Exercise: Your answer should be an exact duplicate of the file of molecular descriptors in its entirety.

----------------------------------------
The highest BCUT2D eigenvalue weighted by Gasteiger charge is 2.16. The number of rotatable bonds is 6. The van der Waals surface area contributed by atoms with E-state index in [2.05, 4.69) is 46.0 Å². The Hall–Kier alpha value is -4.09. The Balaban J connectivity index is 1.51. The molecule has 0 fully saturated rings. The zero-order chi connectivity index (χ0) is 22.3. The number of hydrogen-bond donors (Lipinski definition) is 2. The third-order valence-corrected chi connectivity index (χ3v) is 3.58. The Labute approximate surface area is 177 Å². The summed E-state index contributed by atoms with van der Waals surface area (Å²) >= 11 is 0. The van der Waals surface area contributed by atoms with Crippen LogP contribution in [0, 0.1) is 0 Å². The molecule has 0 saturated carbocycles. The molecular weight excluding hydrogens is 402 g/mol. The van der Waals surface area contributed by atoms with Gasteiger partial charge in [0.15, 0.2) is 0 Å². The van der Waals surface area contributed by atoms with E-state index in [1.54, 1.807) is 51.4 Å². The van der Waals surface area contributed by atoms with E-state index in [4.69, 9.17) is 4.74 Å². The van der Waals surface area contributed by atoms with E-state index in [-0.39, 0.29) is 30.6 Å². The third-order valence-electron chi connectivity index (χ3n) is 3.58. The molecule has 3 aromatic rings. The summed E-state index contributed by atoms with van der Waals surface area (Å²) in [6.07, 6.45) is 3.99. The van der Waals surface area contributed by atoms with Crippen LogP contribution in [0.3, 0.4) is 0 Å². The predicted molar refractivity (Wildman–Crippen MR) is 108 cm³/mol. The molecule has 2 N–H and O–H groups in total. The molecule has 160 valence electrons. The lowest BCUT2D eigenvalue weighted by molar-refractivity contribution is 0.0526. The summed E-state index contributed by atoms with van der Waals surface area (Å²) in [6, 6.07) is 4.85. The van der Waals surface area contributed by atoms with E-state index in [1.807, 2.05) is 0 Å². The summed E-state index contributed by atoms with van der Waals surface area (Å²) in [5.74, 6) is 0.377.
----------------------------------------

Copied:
The highest BCUT2D eigenvalue weighted by Gasteiger charge is 2.16. The number of rotatable bonds is 6. The van der Waals surface area contributed by atoms with E-state index in [2.05, 4.69) is 46.0 Å². The Hall–Kier alpha value is -4.09. The Balaban J connectivity index is 1.51. The molecule has 0 fully saturated rings. The zero-order chi connectivity index (χ0) is 22.3. The number of hydrogen-bond donors (Lipinski definition) is 2. The third-order valence-corrected chi connectivity index (χ3v) is 3.58. The Labute approximate surface area is 177 Å². The summed E-state index contributed by atoms with van der Waals surface area (Å²) >= 11 is 0. The van der Waals surface area contributed by atoms with Crippen LogP contribution in [0, 0.1) is 0 Å². The molecule has 0 saturated carbocycles. The molecular weight excluding hydrogens is 402 g/mol. The van der Waals surface area contributed by atoms with Gasteiger partial charge in [0.15, 0.2) is 0 Å². The van der Waals surface area contributed by atoms with E-state index in [1.54, 1.807) is 51.4 Å². The van der Waals surface area contributed by atoms with E-state index in [4.69, 9.17) is 4.74 Å². The van der Waals surface area contributed by atoms with E-state index in [-0.39, 0.29) is 30.6 Å². The third-order valence-electron chi connectivity index (χ3n) is 3.58. The molecule has 3 aromatic rings. The summed E-state index contributed by atoms with van der Waals surface area (Å²) in [6.07, 6.45) is 3.99. The van der Waals surface area contributed by atoms with Crippen LogP contribution in [0.3, 0.4) is 0 Å². The predicted molar refractivity (Wildman–Crippen MR) is 108 cm³/mol. The molecule has 2 N–H and O–H groups in total. The molecule has 160 valence electrons. The lowest BCUT2D eigenvalue weighted by molar-refractivity contribution is 0.0526. The summed E-state index contributed by atoms with van der Waals surface area (Å²) in [6, 6.07) is 4.85. The van der Waals surface area contributed by atoms with E-state index in [1.807, 2.05) is 0 Å². The summed E-state index contributed by atoms with van der Waals surface area (Å²) in [5.74, 6) is 0.377.